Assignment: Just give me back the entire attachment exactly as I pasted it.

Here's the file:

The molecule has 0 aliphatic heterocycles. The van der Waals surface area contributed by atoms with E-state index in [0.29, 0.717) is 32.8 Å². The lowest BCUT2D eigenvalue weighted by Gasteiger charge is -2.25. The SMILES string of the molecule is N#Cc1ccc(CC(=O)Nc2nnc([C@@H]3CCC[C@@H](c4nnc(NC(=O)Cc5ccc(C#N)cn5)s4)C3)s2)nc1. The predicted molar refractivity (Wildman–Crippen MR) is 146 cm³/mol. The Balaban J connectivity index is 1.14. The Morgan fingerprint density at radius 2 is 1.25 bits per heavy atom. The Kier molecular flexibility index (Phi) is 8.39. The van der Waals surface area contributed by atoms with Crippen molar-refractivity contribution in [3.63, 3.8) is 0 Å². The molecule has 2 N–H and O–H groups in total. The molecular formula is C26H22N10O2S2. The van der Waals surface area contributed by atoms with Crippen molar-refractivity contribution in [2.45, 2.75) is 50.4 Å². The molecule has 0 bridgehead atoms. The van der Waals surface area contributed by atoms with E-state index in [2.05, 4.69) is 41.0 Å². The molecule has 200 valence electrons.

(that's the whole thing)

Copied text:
The molecule has 0 aliphatic heterocycles. The van der Waals surface area contributed by atoms with E-state index in [0.29, 0.717) is 32.8 Å². The lowest BCUT2D eigenvalue weighted by Gasteiger charge is -2.25. The SMILES string of the molecule is N#Cc1ccc(CC(=O)Nc2nnc([C@@H]3CCC[C@@H](c4nnc(NC(=O)Cc5ccc(C#N)cn5)s4)C3)s2)nc1. The predicted molar refractivity (Wildman–Crippen MR) is 146 cm³/mol. The Balaban J connectivity index is 1.14. The Morgan fingerprint density at radius 2 is 1.25 bits per heavy atom. The Kier molecular flexibility index (Phi) is 8.39. The van der Waals surface area contributed by atoms with Crippen molar-refractivity contribution in [3.63, 3.8) is 0 Å². The molecule has 2 N–H and O–H groups in total. The molecular formula is C26H22N10O2S2. The van der Waals surface area contributed by atoms with Crippen molar-refractivity contribution in [2.45, 2.75) is 50.4 Å². The molecule has 0 bridgehead atoms. The van der Waals surface area contributed by atoms with E-state index in [2.05, 4.69) is 41.0 Å². The molecule has 200 valence electrons.